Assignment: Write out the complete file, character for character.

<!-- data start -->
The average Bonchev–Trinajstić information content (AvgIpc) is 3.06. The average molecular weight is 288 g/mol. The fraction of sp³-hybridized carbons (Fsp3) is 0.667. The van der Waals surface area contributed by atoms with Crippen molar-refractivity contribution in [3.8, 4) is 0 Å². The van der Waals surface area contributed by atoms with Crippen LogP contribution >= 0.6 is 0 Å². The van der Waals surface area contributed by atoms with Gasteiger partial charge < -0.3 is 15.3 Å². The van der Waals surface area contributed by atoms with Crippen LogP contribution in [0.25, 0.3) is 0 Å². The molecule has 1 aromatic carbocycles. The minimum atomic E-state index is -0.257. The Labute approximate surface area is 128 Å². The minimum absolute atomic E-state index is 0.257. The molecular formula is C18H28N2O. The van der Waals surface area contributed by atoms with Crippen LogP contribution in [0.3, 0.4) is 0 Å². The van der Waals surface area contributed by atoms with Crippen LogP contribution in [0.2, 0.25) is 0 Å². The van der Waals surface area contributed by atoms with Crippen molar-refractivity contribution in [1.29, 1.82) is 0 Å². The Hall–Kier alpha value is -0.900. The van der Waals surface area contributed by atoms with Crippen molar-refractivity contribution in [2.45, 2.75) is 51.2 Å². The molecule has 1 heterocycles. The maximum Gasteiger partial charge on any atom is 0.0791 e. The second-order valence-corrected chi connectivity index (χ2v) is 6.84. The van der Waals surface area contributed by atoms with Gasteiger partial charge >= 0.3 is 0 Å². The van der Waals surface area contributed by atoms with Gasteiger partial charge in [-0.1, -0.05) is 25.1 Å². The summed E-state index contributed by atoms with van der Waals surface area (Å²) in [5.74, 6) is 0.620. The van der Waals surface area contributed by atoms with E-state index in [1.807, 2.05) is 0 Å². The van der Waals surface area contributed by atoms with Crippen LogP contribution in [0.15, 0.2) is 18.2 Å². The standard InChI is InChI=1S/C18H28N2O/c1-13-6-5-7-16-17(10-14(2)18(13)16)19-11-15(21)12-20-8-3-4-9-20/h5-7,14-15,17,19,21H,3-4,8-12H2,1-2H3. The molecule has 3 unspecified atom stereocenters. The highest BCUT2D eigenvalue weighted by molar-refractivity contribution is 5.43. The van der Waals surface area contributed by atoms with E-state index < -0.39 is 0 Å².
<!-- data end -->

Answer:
The average Bonchev–Trinajstić information content (AvgIpc) is 3.06. The average molecular weight is 288 g/mol. The fraction of sp³-hybridized carbons (Fsp3) is 0.667. The van der Waals surface area contributed by atoms with Crippen molar-refractivity contribution in [3.8, 4) is 0 Å². The van der Waals surface area contributed by atoms with Crippen LogP contribution >= 0.6 is 0 Å². The van der Waals surface area contributed by atoms with Gasteiger partial charge < -0.3 is 15.3 Å². The van der Waals surface area contributed by atoms with Crippen LogP contribution in [0.25, 0.3) is 0 Å². The molecule has 1 aromatic carbocycles. The minimum atomic E-state index is -0.257. The Labute approximate surface area is 128 Å². The minimum absolute atomic E-state index is 0.257. The molecular formula is C18H28N2O. The van der Waals surface area contributed by atoms with Crippen LogP contribution in [0.3, 0.4) is 0 Å². The van der Waals surface area contributed by atoms with Crippen LogP contribution in [0.2, 0.25) is 0 Å². The van der Waals surface area contributed by atoms with Crippen molar-refractivity contribution in [1.29, 1.82) is 0 Å². The Hall–Kier alpha value is -0.900. The van der Waals surface area contributed by atoms with Crippen molar-refractivity contribution in [2.45, 2.75) is 51.2 Å². The molecule has 1 heterocycles. The maximum Gasteiger partial charge on any atom is 0.0791 e. The second-order valence-corrected chi connectivity index (χ2v) is 6.84. The van der Waals surface area contributed by atoms with Gasteiger partial charge >= 0.3 is 0 Å². The van der Waals surface area contributed by atoms with Gasteiger partial charge in [-0.1, -0.05) is 25.1 Å². The summed E-state index contributed by atoms with van der Waals surface area (Å²) in [5.74, 6) is 0.620. The van der Waals surface area contributed by atoms with E-state index in [1.807, 2.05) is 0 Å². The van der Waals surface area contributed by atoms with Crippen LogP contribution in [0.15, 0.2) is 18.2 Å². The standard InChI is InChI=1S/C18H28N2O/c1-13-6-5-7-16-17(10-14(2)18(13)16)19-11-15(21)12-20-8-3-4-9-20/h5-7,14-15,17,19,21H,3-4,8-12H2,1-2H3. The molecule has 3 unspecified atom stereocenters. The highest BCUT2D eigenvalue weighted by molar-refractivity contribution is 5.43. The van der Waals surface area contributed by atoms with E-state index < -0.39 is 0 Å².